0:00 – Effect off
0:07 – Medium-long delay on Ch2
0:23 – Slapback added in front (on Ch1)
0:39 – Oscillate switch engaged
0:54 – Slapback (short) delay on Ch1 only (Les Paul, both pickups on)
Good-sounding delays with superbly flexible stereo and series-mono potential.
Dialing in multi-delay settings that vary between songs can be tricky without presets.
Wilson Effects Slapback Delay
Ease of Use:
The Slapback digital delay from Indiana-based Wilson Effects delivers a lot of flexibility in a relatively easy-to-use pedal. But its introduction requires an addendum right up front: This pedal generates much more than slapback echoes. The two fully independent channels of delay deliver up to 700 ms each via many useful and clever routing options. Hold tight and we’ll run down the knobs and functions.
It’s simplest to view the Slapback as two fully independent delays in one box. Each has its own knobs for repeats, delay (time), and level, as well as independent ins and outs and individual on/off switches. As such, you can run input from a stereo effect and route the signal independently through the Slapback to individual amps, go mono-in and run them to two amps at the varied settings of your choosing, or run one delay into the front end of an amp and another to an amplifier effects loop.
Cascading the two delays in series simply requires routing your guitar signal into the right channel input, using the left channel output exclusively, and turning both delays on. The latching center footswitch, meanwhile, allows you to trigger one side or the other into repeating oscillation, which you can assign using the oscillate toggle switch.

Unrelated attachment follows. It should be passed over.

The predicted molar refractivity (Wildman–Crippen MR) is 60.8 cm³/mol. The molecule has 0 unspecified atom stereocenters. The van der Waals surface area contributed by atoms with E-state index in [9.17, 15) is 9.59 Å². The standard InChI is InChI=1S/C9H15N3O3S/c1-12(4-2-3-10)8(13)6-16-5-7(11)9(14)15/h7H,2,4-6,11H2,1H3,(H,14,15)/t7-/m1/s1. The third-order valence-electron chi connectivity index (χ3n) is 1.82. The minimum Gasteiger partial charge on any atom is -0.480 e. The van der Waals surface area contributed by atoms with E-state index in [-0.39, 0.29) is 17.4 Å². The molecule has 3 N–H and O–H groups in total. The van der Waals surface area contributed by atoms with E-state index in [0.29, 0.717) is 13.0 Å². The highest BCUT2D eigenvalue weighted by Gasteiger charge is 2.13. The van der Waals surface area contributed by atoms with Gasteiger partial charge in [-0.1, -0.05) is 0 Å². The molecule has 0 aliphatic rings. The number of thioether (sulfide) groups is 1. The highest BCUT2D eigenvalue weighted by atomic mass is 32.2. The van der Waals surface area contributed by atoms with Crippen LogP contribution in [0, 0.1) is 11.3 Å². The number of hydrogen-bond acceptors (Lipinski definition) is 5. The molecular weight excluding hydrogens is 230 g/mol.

The circuit inside the 5.7" x 4.7" die-cast-aluminum box uses digital PT2399 chips to generate the echoes. Given the space constraints, there’s no room for a battery, so its external 9V DC only, which is supplied by a standard 2.1 mm center-negative power supply (not included).
Slap and Tickle
I tested the Slapback using a tweed Deluxe-style amp and Carr Mercury V combos—both side by side and individually—and played a PRS CE22 and a Fender Telecaster. In all setups, the Slapback provided a wealth of echo-tastic delights. And even after deep, diligent exploration I constantly uncovered fun new applications.
The Slapback’s core echo tones are both appealingly crisp and rich. And when used in mono as a simple dual-option delay, the Slapback still provides a ton of versatility. The most obvious application is dialing in a slapback on the first circuit and setting a longer echo on the second to use separately. Run both together and you get rockabilly bounce with haunting atmospheric delay on its tail. The cascading mono mode also sounded great with two similar, but not identical, delay times—producing an ethereal cut-time spin that most standard echoes can’t achieve. And it’s all easily sent spiraling into mayhem by stomping the oscillation button. Background noise is compounded a little when using the two circuits in series, but not enough to be noticeable once you start playing.
Used in stereo (or perhaps “dual-mono” is more accurate) with two amps, the Slapback is capable of spreading a wide, wet soundscape within a room. Part of the fun is how you can fine-tune your left-and-right delay times and depths easily on the fly, rather than being at the mercy of a stereo preset. The flipside of that advantage, of course, is that you’ve got two sets of knobs to twiddle to achieve different stereo setups from song to song. But many players will consider that a small price to pay for this kind of hands-on versatility.
The Slapback offers an enormous range of delay-crafting possibilities from a well-made unit that is really quite affordable when compared to many deluxe, multi-function boutique delay pedals. It’s designed to suit many different types of rigs, from simple to stereo, but is intuitive and simple to use. And even if you don’t foresee needing all of its potential functions right away, it’s overflowing with possibilities.